It soon became clear that the Trusted Adult was a critical figure in youth’s process of solving health-related challenges. This is the person who gives accurate advice, listens compassionately, helps young people think through their options, and asks helpful questions. The trust between the adult and the youth is significant and fragile. We learned that most adults in young people’s lives aren’t trusted; they have too often broken confidences. Instead, young people go to someone just a little bit older—often an older sibling or other family member—who is not part of the formal adolescent health system.

We identified the Trusted Adult as the “heartbeat” of the system. Without a trusted adult, youth potentially have no direct resource that can provide accurate information and help them determine a course of action. Youth without trusted adults suffer, since they are forced to rely on inaccurate information from friends and on online information (the Info Resource).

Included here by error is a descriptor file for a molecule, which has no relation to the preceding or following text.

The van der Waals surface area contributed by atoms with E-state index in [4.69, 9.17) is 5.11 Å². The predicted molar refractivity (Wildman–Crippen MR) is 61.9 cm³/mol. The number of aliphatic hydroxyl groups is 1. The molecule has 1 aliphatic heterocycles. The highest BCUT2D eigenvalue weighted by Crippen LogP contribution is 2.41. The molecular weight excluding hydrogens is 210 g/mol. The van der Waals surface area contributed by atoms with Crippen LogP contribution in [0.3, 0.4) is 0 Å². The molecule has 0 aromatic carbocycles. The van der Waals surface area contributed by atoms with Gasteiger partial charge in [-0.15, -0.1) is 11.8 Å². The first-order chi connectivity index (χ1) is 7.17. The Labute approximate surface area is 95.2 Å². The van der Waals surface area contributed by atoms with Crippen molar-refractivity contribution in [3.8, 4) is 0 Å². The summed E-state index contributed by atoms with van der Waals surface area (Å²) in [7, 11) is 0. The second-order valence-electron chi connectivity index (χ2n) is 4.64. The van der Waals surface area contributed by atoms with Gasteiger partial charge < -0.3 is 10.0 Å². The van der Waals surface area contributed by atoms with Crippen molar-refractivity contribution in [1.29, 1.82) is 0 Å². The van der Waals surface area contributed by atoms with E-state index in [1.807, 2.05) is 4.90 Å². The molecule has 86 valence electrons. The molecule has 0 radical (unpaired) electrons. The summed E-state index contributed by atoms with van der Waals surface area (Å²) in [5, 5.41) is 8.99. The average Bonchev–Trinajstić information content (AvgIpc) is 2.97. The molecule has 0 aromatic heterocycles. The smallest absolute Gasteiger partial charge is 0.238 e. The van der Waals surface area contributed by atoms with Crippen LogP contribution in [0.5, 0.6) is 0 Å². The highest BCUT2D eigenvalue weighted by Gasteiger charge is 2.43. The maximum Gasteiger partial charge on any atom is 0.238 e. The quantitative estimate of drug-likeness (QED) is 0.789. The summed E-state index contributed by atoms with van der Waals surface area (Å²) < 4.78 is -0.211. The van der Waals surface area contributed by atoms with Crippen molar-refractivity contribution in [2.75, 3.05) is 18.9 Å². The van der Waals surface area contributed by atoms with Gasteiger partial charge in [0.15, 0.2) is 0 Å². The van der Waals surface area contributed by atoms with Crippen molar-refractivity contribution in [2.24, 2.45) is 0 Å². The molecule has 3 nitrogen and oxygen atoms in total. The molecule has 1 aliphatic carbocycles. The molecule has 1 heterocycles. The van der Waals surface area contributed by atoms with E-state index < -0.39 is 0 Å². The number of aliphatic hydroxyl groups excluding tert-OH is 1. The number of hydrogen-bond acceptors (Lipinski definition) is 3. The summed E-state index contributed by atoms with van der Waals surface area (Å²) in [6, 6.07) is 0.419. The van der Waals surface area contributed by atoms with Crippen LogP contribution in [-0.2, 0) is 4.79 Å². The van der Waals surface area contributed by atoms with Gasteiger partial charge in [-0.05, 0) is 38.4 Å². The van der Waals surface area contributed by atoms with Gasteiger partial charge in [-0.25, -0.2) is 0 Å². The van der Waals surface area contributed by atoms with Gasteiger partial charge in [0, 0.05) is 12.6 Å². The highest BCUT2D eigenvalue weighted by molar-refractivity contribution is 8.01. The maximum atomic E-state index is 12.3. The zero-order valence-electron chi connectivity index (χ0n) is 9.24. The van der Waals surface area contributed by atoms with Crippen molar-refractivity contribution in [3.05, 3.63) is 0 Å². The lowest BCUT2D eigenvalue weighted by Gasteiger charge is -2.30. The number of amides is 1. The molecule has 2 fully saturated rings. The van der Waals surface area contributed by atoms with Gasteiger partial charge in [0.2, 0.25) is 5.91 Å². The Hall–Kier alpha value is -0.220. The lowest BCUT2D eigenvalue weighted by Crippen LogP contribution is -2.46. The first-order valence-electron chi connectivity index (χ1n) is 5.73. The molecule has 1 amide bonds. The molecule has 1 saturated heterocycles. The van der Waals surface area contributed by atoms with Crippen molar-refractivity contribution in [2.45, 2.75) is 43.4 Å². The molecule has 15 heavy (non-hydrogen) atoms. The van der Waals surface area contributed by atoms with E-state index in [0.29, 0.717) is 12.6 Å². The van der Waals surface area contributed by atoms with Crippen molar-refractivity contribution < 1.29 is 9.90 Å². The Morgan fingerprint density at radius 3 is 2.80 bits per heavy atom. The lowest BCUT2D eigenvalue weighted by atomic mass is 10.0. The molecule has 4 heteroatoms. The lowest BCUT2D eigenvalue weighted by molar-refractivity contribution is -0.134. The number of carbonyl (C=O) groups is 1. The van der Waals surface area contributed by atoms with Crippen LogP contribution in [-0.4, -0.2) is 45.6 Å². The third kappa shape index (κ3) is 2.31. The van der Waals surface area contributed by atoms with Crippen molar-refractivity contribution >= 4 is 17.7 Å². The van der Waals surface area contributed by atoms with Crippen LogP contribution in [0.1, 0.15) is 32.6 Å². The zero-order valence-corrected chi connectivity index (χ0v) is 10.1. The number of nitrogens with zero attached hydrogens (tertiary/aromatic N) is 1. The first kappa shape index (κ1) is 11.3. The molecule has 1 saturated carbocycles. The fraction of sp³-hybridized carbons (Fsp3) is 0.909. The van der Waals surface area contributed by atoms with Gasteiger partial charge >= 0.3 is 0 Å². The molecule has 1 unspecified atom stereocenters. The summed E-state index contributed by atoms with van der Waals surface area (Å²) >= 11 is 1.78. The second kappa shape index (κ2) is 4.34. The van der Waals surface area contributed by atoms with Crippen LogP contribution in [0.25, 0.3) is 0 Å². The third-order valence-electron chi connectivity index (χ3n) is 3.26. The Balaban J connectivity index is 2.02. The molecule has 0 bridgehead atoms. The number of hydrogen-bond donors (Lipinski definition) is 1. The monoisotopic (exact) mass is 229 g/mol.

The Challenge of Authority . One of the most startling discoveries related to the interactions between youth and authority figures was that many youth have their first contact with a non-family authority figure when a school principal or security officer writes them a “ticket.” This is something that happens commonly in Austin schools: any infraction of school rules is punished with a ticket requiring offenders to pay a fine or perform community service. If they don’t pay, or if they collect a certain number of tickets, they are suspended. The zero-tolerance bullying policy includes not just the bullying but self-defense against bullying, too. As a result, all young people involved have incentives to stay away from authority figures lest they get punished.